Fruit & Vegetable Magazine

Features Fruit Production
Fruit, vegetable production no stranger to Alberta


November 14, 2012
By Alberta Ministry of Agriculture and Rural Development

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November 14, 2012 – Interest regarding the commercial production of fruits and vegetables in the province of Alberta is on the rise.

Although traditional cereal crops, canola and pulses generally come to mind when speaking about Alberta crop production, there are many producers that are growing a diverse number of vegetable and fruit crops across the province.

“As consumers continue to look to fill their grocery carts with locally grown produce, there has been an upswing in interest of Alberta producers to fill this demand,” says Rob Spencer, commercial horticulture specialist with Alberta Agriculture and Rural Development. “This has led to greater opportunities for our commercial fruit and vegetable producers.”

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A study assessing the profitability of Alberta’s commercial fresh vegetable, table potato and fruit industries was recently completed. The focus of the study was directed towards commercial growers to assess the profitability and competitiveness of the crops that are currently produced in the province. Each of these segments was found to have unique challenges and opportunities.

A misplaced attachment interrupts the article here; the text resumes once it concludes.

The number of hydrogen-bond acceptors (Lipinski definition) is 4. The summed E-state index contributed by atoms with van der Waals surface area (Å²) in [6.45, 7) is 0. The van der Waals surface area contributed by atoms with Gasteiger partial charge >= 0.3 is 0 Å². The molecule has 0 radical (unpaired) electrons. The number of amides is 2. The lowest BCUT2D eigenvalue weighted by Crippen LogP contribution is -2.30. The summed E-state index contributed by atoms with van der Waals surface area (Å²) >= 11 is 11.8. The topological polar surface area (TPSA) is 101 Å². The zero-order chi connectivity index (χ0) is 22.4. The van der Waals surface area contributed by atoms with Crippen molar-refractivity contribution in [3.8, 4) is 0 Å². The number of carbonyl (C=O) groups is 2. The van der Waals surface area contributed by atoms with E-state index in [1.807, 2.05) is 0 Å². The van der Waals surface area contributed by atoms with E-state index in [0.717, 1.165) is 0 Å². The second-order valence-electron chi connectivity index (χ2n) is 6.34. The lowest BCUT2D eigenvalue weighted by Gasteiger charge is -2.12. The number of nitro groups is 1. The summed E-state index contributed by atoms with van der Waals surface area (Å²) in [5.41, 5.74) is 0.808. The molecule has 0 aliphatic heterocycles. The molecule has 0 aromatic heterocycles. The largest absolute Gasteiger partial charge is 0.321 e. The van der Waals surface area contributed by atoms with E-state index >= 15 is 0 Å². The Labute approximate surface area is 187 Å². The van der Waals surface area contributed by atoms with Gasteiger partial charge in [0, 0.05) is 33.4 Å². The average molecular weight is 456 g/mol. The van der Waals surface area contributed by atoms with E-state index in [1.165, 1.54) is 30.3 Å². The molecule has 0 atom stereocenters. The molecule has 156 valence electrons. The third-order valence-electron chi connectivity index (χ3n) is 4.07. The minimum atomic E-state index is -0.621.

A total of eight competitive issues are impacting the profitability within the sector and the industry’s ability to compete. These include: import competition, food trends, climate, labour, storage capacity, innovation support, industry organizational structure and branding.

“Many of the issues facing commercial vegetable and fruit producers are similar to those of Alberta’s agriculture commodity sectors,” says Spencer. “If anything, some of the issues are even greater due to the intensive nature of the commercial vegetable and fruit industry.”

The report provides an industry profile for three of the industry subsectors. Cost of production budgets (including detailed breakdowns of fixed and variable costs) were established for sweet corn, cucumber, fresh table potato, dryland carrot and irrigated carrot. Alberta’s relative competitiveness in other fruit and vegetable crops are also examined in the report.

The complete report can be downloaded here.